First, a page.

Nightjars are medium-sized nocturnal birds with long wings, short legs and very short bills that usually nest on the ground. Most have small feet, of little use for walking, and long pointed wings. Their soft plumage is camouflaged to resemble bark or leaves. There are 86 species worldwide and 6 species which occur in Papua New Guinea.

Swifts[edit]

Order: Apodiformes. Family: Apodidae

Swifts are small aerial birds, spending the majority of their lives flying. These birds have very short legs and never settle voluntarily on the ground, perching instead only on vertical surfaces. Many swifts have long swept-back wings that resemble a crescent or a boomerang. There are 98 species worldwide and 10 species which occur in Papua New Guinea.

Treeswifts[edit]

Order: Apodiformes. Family: Hemiprocnidae

The treeswifts or crested swifts are aerial near passerine birds, closely related to the true swifts. They differ from the other swifts in that they have crests, long forked tails and softer plumage. There are 4 species worldwide and 1 species which occurs in Papua New Guinea.

Kingfishers[edit]

Order: Coraciiformes. Family: Alcedinidae

Kingfishers are medium-sized birds with large heads, long pointed bills, short legs, and stubby tails. There are 93 species worldwide and 23 species which occur in Papua New Guinea.

Bee-eaters[edit]

Order: Coraciiformes. Family: Meropidae

The bee-eaters are a group of near passerine birds in the family Meropidae. Most species are found in Africa but others occur in southern Europe, Madagascar, Australia and New Guinea. They are characterised by richly coloured plumage, slender bodies and usually elongated central tail feathers. All are colorful and have long downturned bills and pointed wings, which give them a swallow-like appearance when seen from afar. There are 26 species worldwide and 2 species which occur in Papua New Guinea.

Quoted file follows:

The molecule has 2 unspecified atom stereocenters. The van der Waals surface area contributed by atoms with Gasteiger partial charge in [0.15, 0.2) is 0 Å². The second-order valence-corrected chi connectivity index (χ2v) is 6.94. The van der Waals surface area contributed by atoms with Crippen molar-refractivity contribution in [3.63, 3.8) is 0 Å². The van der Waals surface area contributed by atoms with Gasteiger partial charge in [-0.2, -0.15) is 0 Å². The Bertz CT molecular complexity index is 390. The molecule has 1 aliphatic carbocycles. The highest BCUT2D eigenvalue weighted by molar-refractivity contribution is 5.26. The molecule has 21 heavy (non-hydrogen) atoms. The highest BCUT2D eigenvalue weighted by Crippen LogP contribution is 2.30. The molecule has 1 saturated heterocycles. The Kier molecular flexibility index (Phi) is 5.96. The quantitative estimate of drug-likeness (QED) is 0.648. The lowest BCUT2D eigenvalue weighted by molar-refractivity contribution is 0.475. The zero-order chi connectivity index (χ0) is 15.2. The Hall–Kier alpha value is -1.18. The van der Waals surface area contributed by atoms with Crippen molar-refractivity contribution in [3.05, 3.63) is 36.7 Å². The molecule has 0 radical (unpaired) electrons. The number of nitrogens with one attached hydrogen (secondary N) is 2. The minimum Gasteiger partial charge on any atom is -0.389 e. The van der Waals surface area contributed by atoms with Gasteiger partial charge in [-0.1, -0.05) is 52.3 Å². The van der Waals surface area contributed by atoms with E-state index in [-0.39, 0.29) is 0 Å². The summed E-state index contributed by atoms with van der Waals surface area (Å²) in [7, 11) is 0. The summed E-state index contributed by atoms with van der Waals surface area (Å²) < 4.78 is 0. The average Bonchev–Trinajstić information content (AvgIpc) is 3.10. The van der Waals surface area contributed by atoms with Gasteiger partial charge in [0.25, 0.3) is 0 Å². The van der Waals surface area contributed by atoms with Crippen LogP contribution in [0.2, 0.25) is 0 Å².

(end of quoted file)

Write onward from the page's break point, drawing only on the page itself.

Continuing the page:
Typical rollers[edit]

Order: Coraciiformes. Family: Coraciidae

Rollers resemble crows in size and build, but are more closely related to the kingfishers and bee-eaters. They share the colourful appearance of those groups with blues and browns predominating. The two inner front toes are connected, but the outer toe is not. There are 12 species worldwide and 1 species which occurs in Papua New Guinea.

Hornbills[edit]

Order: Coraciiformes. Family: Bucerotidae

Hornbills are a group of birds whose bill is shaped like a cow's horn, but without a twist, sometimes with a casque on the upper mandible. Frequently, the bill is brightly coloured. There are 57 species worldwide and 1 species which occurs in Papua New Guinea.

Pittas[edit]

Order: Passeriformes. Family: Pittidae